Here, in the video below, is a hands-on review of the third-generation Moto X. It answers the question why consumers considering an upgrade should take a look at it, especially those considering the iPhone 6s Plus.
Here, we’re reviewing is a Moto X Pure Edition. The term pure means its unlocked and will accept a SIM card from any carrier: AT&T, Google Fi, T-Mobile, etc. You can purchase the Pure Edition Moto X from the Moto X Moto Maker website, where you can personalize the phone in much the same way that Nike let's customers personalize its running shoes on its website. The site offers 26 rear case colors and materials, 2 front bezel colors, and 10 accent colors, culminating in 320 unique Moto X style configurations. You can expect to receive your customized device within a couple days of designing and ordering it.
The stock version of Android 5.1.1 includes a couple of useful Motorola extensions. The first is active display, which will present notifications on top of the lock screen using a low-power, black-and-white, app-specific icon that pulses slowly to save power. The feature will also illuminate when you turn the phone over or wave your hand over the screen. This approach to notifications, introduced about three years ago, relates to what app designers have learned about notifications from wearables today; people don’t want to be interrupted be each ding, bing, and vibration, and want to be able to access information with only a glance. If you configure the phone to provide access to the notification's content, you can read it with a touch and open it with a swipe up. If you feel that notifications contain sensitive information you wouldn't want so easily available, you can hide the contents of the notifications.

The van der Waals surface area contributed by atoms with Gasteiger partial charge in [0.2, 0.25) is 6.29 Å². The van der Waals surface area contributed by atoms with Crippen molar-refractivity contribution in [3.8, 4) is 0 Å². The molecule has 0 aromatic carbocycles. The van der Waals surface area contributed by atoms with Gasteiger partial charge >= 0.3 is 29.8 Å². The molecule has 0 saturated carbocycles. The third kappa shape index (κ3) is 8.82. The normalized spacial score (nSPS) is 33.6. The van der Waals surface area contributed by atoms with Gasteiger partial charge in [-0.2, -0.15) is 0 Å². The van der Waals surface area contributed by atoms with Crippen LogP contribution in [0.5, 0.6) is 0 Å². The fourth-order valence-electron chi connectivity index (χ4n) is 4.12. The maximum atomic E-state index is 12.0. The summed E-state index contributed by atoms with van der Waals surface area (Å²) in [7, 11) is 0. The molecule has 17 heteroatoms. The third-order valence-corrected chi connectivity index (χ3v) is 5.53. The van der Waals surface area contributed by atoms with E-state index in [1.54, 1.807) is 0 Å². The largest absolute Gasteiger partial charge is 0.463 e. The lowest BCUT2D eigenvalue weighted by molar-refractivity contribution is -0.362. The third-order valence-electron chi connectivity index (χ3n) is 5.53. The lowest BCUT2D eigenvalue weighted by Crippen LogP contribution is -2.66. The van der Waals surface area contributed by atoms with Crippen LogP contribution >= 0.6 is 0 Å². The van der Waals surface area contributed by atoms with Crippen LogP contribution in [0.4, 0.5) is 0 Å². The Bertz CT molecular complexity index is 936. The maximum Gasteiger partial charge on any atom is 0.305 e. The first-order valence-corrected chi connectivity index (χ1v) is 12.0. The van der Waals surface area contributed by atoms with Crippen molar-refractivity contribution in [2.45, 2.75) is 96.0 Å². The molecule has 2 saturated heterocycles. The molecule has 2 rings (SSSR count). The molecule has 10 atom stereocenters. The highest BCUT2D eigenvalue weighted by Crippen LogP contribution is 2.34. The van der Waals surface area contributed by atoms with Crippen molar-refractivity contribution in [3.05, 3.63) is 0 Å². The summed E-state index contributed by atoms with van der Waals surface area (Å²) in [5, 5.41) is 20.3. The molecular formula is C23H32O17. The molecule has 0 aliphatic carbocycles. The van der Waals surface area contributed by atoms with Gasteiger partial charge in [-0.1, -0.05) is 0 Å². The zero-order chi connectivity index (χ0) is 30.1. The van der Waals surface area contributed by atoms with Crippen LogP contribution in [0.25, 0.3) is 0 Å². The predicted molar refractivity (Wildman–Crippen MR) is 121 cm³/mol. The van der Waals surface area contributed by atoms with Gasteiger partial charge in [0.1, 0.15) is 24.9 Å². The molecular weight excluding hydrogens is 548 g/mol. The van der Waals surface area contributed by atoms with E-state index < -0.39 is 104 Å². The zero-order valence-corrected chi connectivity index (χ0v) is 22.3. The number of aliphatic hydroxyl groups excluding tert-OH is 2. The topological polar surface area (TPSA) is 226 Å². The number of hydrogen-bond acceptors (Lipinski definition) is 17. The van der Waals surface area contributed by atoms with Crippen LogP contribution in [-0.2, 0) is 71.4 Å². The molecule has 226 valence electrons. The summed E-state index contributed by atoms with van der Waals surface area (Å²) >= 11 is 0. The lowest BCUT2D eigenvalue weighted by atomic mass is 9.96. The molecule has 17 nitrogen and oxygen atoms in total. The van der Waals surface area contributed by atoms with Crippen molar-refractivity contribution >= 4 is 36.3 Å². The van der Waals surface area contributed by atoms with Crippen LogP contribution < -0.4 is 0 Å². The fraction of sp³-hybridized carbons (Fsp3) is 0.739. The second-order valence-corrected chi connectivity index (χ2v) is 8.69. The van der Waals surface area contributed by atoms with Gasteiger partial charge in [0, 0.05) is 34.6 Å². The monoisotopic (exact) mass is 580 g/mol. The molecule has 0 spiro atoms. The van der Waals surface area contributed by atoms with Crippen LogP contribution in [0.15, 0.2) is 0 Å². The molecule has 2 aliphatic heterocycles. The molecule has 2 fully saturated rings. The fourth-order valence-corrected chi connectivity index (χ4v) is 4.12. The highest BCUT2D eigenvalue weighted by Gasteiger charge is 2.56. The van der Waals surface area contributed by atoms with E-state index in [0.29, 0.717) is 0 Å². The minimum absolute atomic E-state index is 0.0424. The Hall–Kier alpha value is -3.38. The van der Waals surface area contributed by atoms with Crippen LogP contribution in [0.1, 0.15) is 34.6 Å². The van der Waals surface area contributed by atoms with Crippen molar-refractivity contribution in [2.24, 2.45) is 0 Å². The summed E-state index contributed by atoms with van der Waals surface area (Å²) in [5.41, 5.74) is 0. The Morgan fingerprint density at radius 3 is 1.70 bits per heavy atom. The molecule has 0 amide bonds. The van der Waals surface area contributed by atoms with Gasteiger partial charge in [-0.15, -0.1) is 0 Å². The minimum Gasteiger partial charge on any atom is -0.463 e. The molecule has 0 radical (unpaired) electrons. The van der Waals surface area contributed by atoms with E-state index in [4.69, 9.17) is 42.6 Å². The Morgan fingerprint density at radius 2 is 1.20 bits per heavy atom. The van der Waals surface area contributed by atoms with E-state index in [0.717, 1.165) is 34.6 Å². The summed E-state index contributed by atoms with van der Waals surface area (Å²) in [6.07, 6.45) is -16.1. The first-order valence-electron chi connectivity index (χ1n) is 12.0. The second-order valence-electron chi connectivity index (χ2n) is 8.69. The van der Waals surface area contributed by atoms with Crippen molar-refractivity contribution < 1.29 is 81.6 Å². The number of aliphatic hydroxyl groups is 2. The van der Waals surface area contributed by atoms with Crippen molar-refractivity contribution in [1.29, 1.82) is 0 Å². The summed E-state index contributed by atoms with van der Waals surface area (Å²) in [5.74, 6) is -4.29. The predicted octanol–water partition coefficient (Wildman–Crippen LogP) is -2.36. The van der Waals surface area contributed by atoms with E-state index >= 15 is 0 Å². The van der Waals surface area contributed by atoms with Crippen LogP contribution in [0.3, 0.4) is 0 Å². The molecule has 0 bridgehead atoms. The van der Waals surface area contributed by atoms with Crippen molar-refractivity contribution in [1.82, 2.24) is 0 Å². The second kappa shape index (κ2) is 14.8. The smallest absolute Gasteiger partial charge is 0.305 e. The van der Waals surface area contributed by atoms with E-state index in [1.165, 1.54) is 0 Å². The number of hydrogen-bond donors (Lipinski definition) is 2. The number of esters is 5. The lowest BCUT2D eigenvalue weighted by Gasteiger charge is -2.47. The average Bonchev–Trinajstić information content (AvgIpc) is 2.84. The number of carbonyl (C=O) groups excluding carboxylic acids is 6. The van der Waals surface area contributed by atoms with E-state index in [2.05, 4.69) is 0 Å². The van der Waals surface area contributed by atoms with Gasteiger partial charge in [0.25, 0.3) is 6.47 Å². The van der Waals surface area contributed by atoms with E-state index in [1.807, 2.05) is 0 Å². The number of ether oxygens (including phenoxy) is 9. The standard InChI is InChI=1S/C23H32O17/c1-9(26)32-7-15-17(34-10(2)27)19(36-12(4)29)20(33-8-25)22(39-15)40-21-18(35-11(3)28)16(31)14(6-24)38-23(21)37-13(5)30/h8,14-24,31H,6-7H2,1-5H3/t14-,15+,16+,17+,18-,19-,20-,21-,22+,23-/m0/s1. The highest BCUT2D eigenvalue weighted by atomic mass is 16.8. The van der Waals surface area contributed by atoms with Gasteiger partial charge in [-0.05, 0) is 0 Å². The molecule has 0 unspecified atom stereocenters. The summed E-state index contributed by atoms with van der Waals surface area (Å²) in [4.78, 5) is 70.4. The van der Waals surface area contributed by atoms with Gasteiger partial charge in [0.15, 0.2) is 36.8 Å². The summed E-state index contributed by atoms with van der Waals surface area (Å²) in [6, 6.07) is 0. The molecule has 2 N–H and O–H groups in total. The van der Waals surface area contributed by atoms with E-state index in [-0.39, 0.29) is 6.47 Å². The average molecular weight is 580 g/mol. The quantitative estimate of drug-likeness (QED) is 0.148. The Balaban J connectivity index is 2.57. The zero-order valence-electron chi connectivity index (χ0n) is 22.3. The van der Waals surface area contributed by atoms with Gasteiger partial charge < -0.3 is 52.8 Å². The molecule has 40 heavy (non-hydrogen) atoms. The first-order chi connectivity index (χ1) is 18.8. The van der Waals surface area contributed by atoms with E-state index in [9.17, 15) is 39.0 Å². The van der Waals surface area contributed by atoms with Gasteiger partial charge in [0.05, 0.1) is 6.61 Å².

The Moto X diverges from stock Android with two gestures to turn on the camera and the flashlight. A sharp twist will turn on the camera, which will shoot a picture when any part of the screen is tapped, letting users take photos quickly with one hand. Likewise, you can turn on the flashlight with a share-chop motion, convenient when the other is holding a bag of groceries.
Overall, the Moto X compares very favorably to the iPhone 6s Plus Apple announced earlier this month, but it costs a little more than half the price. Finally, here's a breakdown of how the two compare in terms of specs:
- Display: The Moto X has a larger display, at 5.7 inches, compared to the iPhone’s 5.5 inches. It also boasts greater greater pixel density, at 520 ppi compared to the iPhone’s 401.
- Processor: The Moto X is powered by an eight-core Snapdragon 808 clocked at 1.8 GHz with an Andreno 320 GPU. The 6s Plus is powered by a four-core Apple A9 chip also clocked 1.8 GHZ.
- RAM: The Moto X has 3GB of memory compared to the iPhone 6s Plus’ 2GB.
- ROM Storage: The 6s Plus tops the Moto X with options to order up to 128GB, compared to the Moto X’s 64GB. The Moto X, however, can be customized with a microSD slot that accepts up to 128GB memory cards.
- Rear Camera: The Moto X sports a 21-megapixel camera, compared to the iPhone’s 12 megapixels. Previous versions of the Moto X were praised for everything but its camera. Motorola has clearly beefed up and improved this camera. Picture quality is vastly improved compared to last year’s Moto X. It remains to be seen if this camera can compete with the best-in-class Galaxy S6 camera and how it would compare to the 6s Plus in an analysis by a professional photographer. Regardless, it’s a solid camera that takes sharp, colorful images.
- Front Selfie Camera: Both phones sport a 5-megapixel selfie cam with flash.
- Battery: The Moto X boasts a 3,000 mAh battery, compared to the iPhone’s 1,800 mAh battery. The Moto X pays a slim price for the bigger battery, pushing the center of the back case out by 5/32 of an inch while keeping the edges at about the same thickness as the iPhone 6s Plus.
- Weight: The Moto X is about a half-once lighter at 6.24 ounces, compared to the 6s Plus at 6.72 ounces.
- Price: At $749, the iPhone 6s Plus comes with a much heavier price compared to the Moto X’s light price of just $399 for a similarly configured device, giving it a cost of a little more than half the Apple price.